In FIG. 1, two level differences 10 are formed in the flat molding 1', but one level difference may be sufficient so long as a gap can be formed between the lid and the molding at the fitted portion, and the adhesive is protuberant on the lid 2 and the upper molding. Thus, there is relaxed the shear stress which is generated by the difference in thermal expansion coefficients of the materials for the upper flat molding, the lid and the adhesive, which results in improving the sealing properties of the package without peeling off the adhesive. It is preferable that the total height of the level difference is equal to the thickness of the cap shell at the window space. The difference between the total height of the level difference and the thickness of the cap shell at the window space is permissible up to about 200 μm. A clearance of about 10 to 200 μm may be formed between the lid and the cap shell around the height of the lid. Since the size of the lid is usually about 10 mm in diameter and 0.6 mm thick, it is sufficient that the diameter of the window space is slightly smaller than that of the lid.
The thermoplastic resin for forming the upper and lower flat moldings varies depending on requirements for individual semiconductor packages. But the thermoplastic resin should have high thermal resistance (including resistance to heat distortion and resistance to thermal degradation), low moisture permeability and electrical and mechanical properties as well as good moldability.
Typical examples of the thermoplastic resin are polyphenylene oxides, polyether sulfones, polysulfones, phenoxy resins, polyacetyls, polyethylene terephthalates, polybutylene terephthalates, polyarylates, polycarbonates, polyamide resins having a low moisture absorption, polyphenylene sulfides, blends of these resins with one or more fillers such as glass fibers, etc.
As the ultraviolet-light transmissible lid, there can be used those made from borosilicate glass, sapphire glass, or the like.
As the adhesive, it is necessary to use those which are resistant to high temperatures at the time of packaging and during practical use. Examples of the adhesives are silicone resin adhesives, vinyl nitrile rubbers, polyurethane resin adhesives, epoxy resin adhesives, etc.
Using the special cap shell as shown in FIG. 1, semiconductor packages as shown in FIG. 3 except that the cap shell of FIG. 1 is used in place of that of FIG. 2 can be produced according to a conventional process.
This invention is illustrated by way of the following Examples.
A flat molding 1' (36 mm long, 14 mm wide and 2.2 mm thick) having a window space 8 and level differences 10 as shown in FIG. 1 was formed by using polyphenylene sulfide resin having a heat distortion temperature of 260° C. or more (ASTM D 648, 18.6 kgf/cm2 load). A lid 2 made from borosilicate glass (9 mm in diameter, 0.6 mm thick) was fitted at an inside level difference as shown in FIG. 1. A silicone resin adhesive 3 (addition reaction type: modulus of elasticity 18 kgf/cm2) was coated over the periphery of the lid and the fitted portion with a height of 200 μm at maximum for fixing the lid to give a cap shell. A flat molding having only a cavity as a base shell was formed by using the same resin as mentioned above. While heating joint surfaces of the cap shell 1 and the base shell 4, lead frame 5 on which an EPROM element 7 was mounted, the lead frame was inserted between the cap shell 1 and the base shell 4 to be integrally joined under pressure to give a package as shown in FIG. 3. In FIG. 3, numeral 11 denotes a cavity, numeral 6 a tab, numeral 9 gold wire, and numeral 8 window space.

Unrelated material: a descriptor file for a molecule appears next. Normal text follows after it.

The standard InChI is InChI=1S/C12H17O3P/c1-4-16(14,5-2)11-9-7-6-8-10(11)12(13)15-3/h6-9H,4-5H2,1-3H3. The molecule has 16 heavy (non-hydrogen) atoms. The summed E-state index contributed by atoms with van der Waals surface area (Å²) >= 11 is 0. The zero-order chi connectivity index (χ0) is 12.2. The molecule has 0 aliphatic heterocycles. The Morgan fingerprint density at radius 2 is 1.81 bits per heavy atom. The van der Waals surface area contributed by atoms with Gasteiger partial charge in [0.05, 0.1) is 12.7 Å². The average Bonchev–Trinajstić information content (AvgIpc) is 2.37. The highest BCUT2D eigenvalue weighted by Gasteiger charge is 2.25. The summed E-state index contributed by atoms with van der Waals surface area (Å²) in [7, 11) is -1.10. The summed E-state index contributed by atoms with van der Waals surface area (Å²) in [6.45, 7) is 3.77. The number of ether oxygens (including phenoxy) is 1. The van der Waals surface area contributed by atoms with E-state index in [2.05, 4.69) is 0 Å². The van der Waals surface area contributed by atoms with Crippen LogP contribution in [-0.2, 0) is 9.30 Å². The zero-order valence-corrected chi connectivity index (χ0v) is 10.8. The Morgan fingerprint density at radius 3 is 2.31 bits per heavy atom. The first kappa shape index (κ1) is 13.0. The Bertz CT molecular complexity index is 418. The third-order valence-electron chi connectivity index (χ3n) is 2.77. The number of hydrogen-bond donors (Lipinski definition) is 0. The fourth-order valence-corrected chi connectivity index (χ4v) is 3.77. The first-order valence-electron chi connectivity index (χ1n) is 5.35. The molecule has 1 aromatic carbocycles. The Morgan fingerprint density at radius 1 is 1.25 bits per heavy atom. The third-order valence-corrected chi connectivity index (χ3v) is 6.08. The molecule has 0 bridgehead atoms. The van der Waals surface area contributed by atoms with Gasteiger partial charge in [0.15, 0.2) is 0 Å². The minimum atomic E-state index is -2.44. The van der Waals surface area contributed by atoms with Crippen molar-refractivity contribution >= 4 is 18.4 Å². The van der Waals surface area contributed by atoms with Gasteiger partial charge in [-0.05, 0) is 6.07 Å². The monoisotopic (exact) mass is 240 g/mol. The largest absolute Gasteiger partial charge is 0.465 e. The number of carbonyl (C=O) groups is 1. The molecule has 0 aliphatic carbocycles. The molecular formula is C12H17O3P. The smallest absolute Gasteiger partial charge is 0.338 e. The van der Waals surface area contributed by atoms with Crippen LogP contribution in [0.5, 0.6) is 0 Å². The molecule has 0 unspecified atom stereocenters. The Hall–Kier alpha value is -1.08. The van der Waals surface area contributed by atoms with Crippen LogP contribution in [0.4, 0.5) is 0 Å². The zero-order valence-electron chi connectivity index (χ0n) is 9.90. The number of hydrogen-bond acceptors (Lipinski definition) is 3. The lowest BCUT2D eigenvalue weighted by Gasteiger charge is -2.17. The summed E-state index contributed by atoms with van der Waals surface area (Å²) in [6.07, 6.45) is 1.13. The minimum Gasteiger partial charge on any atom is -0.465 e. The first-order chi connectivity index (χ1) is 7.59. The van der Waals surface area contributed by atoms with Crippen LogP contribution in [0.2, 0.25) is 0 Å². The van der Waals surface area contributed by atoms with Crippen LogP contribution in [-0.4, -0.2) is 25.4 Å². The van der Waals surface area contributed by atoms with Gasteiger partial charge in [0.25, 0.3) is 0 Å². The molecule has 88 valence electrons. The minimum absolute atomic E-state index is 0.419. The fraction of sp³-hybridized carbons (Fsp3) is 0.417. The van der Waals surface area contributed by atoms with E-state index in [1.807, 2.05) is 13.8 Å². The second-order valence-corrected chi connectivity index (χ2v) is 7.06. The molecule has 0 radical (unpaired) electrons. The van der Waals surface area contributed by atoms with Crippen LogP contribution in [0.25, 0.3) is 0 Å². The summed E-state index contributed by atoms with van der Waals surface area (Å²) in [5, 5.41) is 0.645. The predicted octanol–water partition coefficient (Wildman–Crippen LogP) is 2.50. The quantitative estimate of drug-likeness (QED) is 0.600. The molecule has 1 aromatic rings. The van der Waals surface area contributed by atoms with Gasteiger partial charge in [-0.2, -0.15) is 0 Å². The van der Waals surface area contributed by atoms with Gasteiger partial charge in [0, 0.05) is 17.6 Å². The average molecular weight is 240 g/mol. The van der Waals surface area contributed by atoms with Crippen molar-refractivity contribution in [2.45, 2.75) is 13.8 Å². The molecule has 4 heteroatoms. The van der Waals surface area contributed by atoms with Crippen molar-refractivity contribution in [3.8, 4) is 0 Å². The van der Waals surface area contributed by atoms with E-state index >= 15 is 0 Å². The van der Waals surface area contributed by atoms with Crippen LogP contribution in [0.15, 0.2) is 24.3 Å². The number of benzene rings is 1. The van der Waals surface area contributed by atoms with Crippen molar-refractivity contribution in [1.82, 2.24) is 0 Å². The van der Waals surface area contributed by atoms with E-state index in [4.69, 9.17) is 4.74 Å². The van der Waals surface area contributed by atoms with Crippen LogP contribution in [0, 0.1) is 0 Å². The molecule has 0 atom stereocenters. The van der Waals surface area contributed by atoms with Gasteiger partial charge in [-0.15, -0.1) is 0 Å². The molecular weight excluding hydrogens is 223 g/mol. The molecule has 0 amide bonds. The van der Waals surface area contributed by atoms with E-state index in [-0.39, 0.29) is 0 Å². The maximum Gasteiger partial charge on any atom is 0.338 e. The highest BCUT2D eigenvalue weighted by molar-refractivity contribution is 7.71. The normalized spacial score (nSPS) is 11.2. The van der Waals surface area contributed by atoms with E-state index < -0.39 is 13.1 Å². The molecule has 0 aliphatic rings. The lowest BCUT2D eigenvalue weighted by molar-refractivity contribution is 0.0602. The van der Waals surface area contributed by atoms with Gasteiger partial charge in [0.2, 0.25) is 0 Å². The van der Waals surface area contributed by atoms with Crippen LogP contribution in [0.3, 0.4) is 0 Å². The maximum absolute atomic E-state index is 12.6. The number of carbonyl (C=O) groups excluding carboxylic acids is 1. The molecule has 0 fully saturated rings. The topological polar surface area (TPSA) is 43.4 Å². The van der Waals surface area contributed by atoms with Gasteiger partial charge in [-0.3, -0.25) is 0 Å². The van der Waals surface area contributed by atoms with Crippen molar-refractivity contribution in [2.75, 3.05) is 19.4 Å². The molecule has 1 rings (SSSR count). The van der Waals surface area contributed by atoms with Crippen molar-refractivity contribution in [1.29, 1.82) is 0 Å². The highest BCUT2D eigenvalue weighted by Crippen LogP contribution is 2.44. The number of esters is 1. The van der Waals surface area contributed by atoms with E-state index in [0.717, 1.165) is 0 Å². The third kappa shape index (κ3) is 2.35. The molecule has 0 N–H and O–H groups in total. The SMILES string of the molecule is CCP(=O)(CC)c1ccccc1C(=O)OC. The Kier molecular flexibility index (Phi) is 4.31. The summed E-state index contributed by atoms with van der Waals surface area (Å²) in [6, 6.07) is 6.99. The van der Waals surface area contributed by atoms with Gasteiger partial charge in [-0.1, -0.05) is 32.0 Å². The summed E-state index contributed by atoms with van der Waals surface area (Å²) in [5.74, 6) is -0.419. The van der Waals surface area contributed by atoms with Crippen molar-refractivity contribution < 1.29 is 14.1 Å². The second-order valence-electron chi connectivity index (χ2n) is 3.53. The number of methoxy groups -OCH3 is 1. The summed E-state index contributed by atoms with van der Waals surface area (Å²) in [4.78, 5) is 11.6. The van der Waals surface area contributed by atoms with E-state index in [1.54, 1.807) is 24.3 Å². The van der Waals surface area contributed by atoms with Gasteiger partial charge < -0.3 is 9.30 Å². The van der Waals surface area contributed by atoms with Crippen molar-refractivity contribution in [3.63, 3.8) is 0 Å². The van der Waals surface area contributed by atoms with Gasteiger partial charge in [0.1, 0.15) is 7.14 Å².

The resulting semiconductor package was tested by repeatedly subjecting it to a heating and cooling cycle of from -55° C. to +150° C. for 500 times, but the sealing properties were not lowered. No abnormality was also admitted when subjected to a gross leak test. Thus, the semiconductor package obtained in this Example had sufficient reliability.
For comparison, a cap shell having a structure as shown in FIGS. 2A and 2B was prepared by using the same materials as mentioned above. A semiconductor package having the same structure as shown in FIG. 3 was prepared. When this semiconductor package was similarly subjected to the heating (150° C.) and cooling (-55° C.) cycle repeating test, the adhesive was peeled off after 2 or 3 heat cycles.
As explained above, the present invention can provide semiconductor packages having sufficient reliability in sealing properties without causing peeling of the adhesive because of relaxation of shear stress generated by difference in thermal expansion coefficients of the cap shell, lid and adhesive. Further, according to the present invention, EPROM packages, produced in prior efforts using ceramic firing processes can now be produced by using a thermoplastic resin such as described in the present specification, having a significantly reduced cost.
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|Citing Patent||Filing date||Publication date||Applicant||Title|
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|US8766430||Jun 14, 2012||Jul 1, 2014||Infineon Technologies Ag||Semiconductor modules and methods of formation thereof|
|US9041460||Aug 12, 2013||May 26, 2015||Infineon Technologies Ag||Packaged power transistors and power packages|
|U.S. Classification||257/666, 257/E23.18, 220/377|
|International Classification||H01L21/00, H01L23/02, G11C16/18|
|Cooperative Classification||H01L2924/14, H01L24/45, H01L21/67126, H01L21/67121, G11C16/18, H01L24/48, H01L2224/48247, H01L2924/01079, H01L2224/48091, H01L23/02, H01L2224/45144|
|European Classification||H01L21/67S2K, H01L21/67S2M, H01L23/02, G11C16/18|
|Aug 15, 1986||AS||Assignment|
Owner name: HITACHI CHEMICAL COMPANY, LTD., 1-1, 2-CHOME, NISH
Free format text: ASSIGNMENT OF ASSIGNORS INTEREST.;ASSIGNORS:ARAI, TOSHIYUKI;HAZAMA, KEIJI;OTA, SHINICHI;AND OTHERS;REEL/FRAME:004589/0508
Effective date: 19860801
|Jul 18, 1991||FPAY||Fee payment|
Year of fee payment: 4
|Jun 16, 1995||FPAY||Fee payment|
Year of fee payment: 8
|Jul 26, 1999||FPAY||Fee payment|
Year of fee payment: 12